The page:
Imagine experiencing the same proprioceptive stimulation and neuromuscular control you do barefoot – but in your shoes!

VivoThe concept of enhanced neuromuscular control in footwear was first introduced by the advance in minimal footwear.   From Vibram FiveFingers to VivoBarefoot shoe companies and footwear are now allowing more and more natural foot function than ever before.

With minimal shoes featuring minimal cushion, no shank or midsole and no heel toe drop, this is one of the best categories of footwear for optimal foot function.

Unfortunately despite these great features, one thing that is still lacking in minimal footwear is the stimulation or utilization of all possible proprioceptive input!

The Power of Plantar Proprioceptors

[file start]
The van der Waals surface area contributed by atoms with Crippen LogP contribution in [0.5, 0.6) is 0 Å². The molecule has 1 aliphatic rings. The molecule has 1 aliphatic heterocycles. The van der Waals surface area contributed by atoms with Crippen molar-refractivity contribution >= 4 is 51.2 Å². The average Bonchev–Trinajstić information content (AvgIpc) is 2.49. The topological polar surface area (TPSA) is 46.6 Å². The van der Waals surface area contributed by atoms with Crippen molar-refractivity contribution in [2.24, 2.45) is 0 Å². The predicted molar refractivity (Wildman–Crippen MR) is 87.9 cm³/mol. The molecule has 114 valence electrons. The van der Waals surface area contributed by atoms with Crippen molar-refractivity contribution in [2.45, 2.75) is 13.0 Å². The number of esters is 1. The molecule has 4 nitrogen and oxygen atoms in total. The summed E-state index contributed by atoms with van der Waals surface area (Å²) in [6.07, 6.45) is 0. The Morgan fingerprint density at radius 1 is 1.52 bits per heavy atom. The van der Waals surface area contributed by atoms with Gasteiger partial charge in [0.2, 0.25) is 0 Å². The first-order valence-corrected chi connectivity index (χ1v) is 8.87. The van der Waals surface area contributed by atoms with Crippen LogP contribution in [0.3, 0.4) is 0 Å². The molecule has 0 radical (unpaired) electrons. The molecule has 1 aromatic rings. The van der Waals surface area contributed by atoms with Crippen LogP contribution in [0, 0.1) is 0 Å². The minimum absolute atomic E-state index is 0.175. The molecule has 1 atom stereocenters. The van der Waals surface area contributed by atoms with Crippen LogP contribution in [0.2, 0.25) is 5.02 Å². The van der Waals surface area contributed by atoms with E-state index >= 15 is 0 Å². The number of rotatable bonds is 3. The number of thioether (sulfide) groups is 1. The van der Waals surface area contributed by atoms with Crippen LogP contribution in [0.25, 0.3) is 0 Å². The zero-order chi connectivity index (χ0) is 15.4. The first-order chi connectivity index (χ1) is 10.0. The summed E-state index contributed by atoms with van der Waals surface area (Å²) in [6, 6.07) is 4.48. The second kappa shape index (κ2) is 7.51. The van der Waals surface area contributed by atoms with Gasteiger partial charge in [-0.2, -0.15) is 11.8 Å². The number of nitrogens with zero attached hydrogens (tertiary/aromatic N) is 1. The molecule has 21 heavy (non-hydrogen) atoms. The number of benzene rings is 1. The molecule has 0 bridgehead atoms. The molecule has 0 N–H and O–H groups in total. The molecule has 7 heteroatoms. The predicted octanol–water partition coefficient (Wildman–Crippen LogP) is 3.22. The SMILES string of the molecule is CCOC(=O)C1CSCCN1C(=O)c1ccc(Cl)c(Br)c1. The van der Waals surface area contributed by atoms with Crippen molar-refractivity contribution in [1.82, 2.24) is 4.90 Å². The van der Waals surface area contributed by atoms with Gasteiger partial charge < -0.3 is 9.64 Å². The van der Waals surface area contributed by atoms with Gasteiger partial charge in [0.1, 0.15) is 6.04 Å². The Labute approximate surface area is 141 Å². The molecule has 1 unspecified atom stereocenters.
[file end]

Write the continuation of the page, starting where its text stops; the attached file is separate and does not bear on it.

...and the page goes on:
The skin on the bottom of the foot has very unique proprioceptors which are sensitive to different stimulation.   This stimulation includes vibration, light touch, deep pressure, texture and skin stretch.

Much of the work I speak during EBFA Education is about or references the importance of vibration and it’s importance during dynamic movement, such as walking.   The minimal footwear which was mentioned above is great for allowing optimal vibratory stimulation which is necessary for the auto-correction of initial contact and for enhancing movement accuracy.

But what about the other important stimuli that is necessary for the control of dynamic movement?

One such stimulation which we can take advantage of is sensed by haptic or touch receptors in the feet – this stimuli is texture.    Texture and the ability to sense rough vs. smooth is also used in the control of dynamic posture, shifts in center of gravity and joint position sense.

Are all textures created equal? 

IMG_1918Texture is one of the primary proprioceptive stimuli targeted through Naboso Technology and has been shown to have some impressive and immediate effects on the neuromuscular system.